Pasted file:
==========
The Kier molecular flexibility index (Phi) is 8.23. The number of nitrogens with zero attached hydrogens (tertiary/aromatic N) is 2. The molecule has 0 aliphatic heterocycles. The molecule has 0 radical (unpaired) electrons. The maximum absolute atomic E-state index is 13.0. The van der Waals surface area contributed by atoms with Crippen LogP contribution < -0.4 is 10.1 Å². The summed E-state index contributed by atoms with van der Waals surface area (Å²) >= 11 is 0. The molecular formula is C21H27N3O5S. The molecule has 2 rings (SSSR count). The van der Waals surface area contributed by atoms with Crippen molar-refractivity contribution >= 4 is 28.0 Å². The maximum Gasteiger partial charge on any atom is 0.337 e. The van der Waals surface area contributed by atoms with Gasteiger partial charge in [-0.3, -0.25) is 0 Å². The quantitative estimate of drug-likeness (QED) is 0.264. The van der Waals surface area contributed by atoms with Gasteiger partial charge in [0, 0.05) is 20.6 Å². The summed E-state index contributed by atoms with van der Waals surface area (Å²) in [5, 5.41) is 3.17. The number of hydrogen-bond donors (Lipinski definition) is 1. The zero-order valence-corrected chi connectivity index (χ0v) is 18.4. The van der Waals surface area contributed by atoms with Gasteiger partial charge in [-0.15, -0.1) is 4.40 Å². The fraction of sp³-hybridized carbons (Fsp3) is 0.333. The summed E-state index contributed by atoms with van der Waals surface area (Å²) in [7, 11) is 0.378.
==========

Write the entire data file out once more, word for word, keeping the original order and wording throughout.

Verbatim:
The Kier molecular flexibility index (Phi) is 8.23. The number of nitrogens with zero attached hydrogens (tertiary/aromatic N) is 2. The molecule has 0 aliphatic heterocycles. The molecule has 0 radical (unpaired) electrons. The maximum absolute atomic E-state index is 13.0. The van der Waals surface area contributed by atoms with Crippen LogP contribution < -0.4 is 10.1 Å². The summed E-state index contributed by atoms with van der Waals surface area (Å²) >= 11 is 0. The molecular formula is C21H27N3O5S. The molecule has 2 rings (SSSR count). The van der Waals surface area contributed by atoms with Crippen molar-refractivity contribution >= 4 is 28.0 Å². The maximum Gasteiger partial charge on any atom is 0.337 e. The van der Waals surface area contributed by atoms with Gasteiger partial charge in [-0.3, -0.25) is 0 Å². The quantitative estimate of drug-likeness (QED) is 0.264. The van der Waals surface area contributed by atoms with Gasteiger partial charge in [0, 0.05) is 20.6 Å². The summed E-state index contributed by atoms with van der Waals surface area (Å²) in [5, 5.41) is 3.17. The number of hydrogen-bond donors (Lipinski definition) is 1. The zero-order valence-corrected chi connectivity index (χ0v) is 18.4. The van der Waals surface area contributed by atoms with Gasteiger partial charge in [-0.15, -0.1) is 4.40 Å². The fraction of sp³-hybridized carbons (Fsp3) is 0.333. The summed E-state index contributed by atoms with van der Waals surface area (Å²) in [7, 11) is 0.378.